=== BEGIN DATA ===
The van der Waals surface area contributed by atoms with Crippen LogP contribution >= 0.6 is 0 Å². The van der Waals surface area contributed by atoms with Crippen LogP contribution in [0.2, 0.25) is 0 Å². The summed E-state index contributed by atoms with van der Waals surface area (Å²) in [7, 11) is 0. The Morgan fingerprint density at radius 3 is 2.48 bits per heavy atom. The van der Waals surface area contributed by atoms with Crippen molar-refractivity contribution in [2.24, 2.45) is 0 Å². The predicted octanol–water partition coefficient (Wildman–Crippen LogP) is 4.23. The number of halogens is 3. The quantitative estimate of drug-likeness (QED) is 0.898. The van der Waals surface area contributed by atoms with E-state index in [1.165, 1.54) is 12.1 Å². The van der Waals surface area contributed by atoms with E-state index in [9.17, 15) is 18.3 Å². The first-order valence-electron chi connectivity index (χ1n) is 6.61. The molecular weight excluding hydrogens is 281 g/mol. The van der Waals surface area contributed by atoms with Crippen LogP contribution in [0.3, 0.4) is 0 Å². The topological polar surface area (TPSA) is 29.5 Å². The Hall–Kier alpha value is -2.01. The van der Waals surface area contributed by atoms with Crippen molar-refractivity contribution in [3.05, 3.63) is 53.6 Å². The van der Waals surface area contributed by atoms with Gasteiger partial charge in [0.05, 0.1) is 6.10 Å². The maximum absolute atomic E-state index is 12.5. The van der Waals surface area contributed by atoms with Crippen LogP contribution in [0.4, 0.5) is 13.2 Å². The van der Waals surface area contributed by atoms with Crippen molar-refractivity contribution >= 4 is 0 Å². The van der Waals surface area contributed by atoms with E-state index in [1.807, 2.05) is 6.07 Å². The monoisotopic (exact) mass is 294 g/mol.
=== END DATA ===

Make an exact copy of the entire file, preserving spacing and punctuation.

The van der Waals surface area contributed by atoms with Crippen LogP contribution >= 0.6 is 0 Å². The van der Waals surface area contributed by atoms with Crippen LogP contribution in [0.2, 0.25) is 0 Å². The summed E-state index contributed by atoms with van der Waals surface area (Å²) in [7, 11) is 0. The Morgan fingerprint density at radius 3 is 2.48 bits per heavy atom. The van der Waals surface area contributed by atoms with Crippen molar-refractivity contribution in [2.24, 2.45) is 0 Å². The predicted octanol–water partition coefficient (Wildman–Crippen LogP) is 4.23. The number of halogens is 3. The quantitative estimate of drug-likeness (QED) is 0.898. The van der Waals surface area contributed by atoms with E-state index in [1.165, 1.54) is 12.1 Å². The van der Waals surface area contributed by atoms with E-state index in [9.17, 15) is 18.3 Å². The first-order valence-electron chi connectivity index (χ1n) is 6.61. The molecular weight excluding hydrogens is 281 g/mol. The van der Waals surface area contributed by atoms with Crippen LogP contribution in [0.3, 0.4) is 0 Å². The topological polar surface area (TPSA) is 29.5 Å². The Hall–Kier alpha value is -2.01. The van der Waals surface area contributed by atoms with Crippen molar-refractivity contribution in [3.05, 3.63) is 53.6 Å². The van der Waals surface area contributed by atoms with Gasteiger partial charge in [0.05, 0.1) is 6.10 Å². The maximum absolute atomic E-state index is 12.5. The van der Waals surface area contributed by atoms with Crippen LogP contribution in [0.4, 0.5) is 13.2 Å². The van der Waals surface area contributed by atoms with Crippen molar-refractivity contribution >= 4 is 0 Å². The van der Waals surface area contributed by atoms with E-state index in [1.807, 2.05) is 6.07 Å². The monoisotopic (exact) mass is 294 g/mol.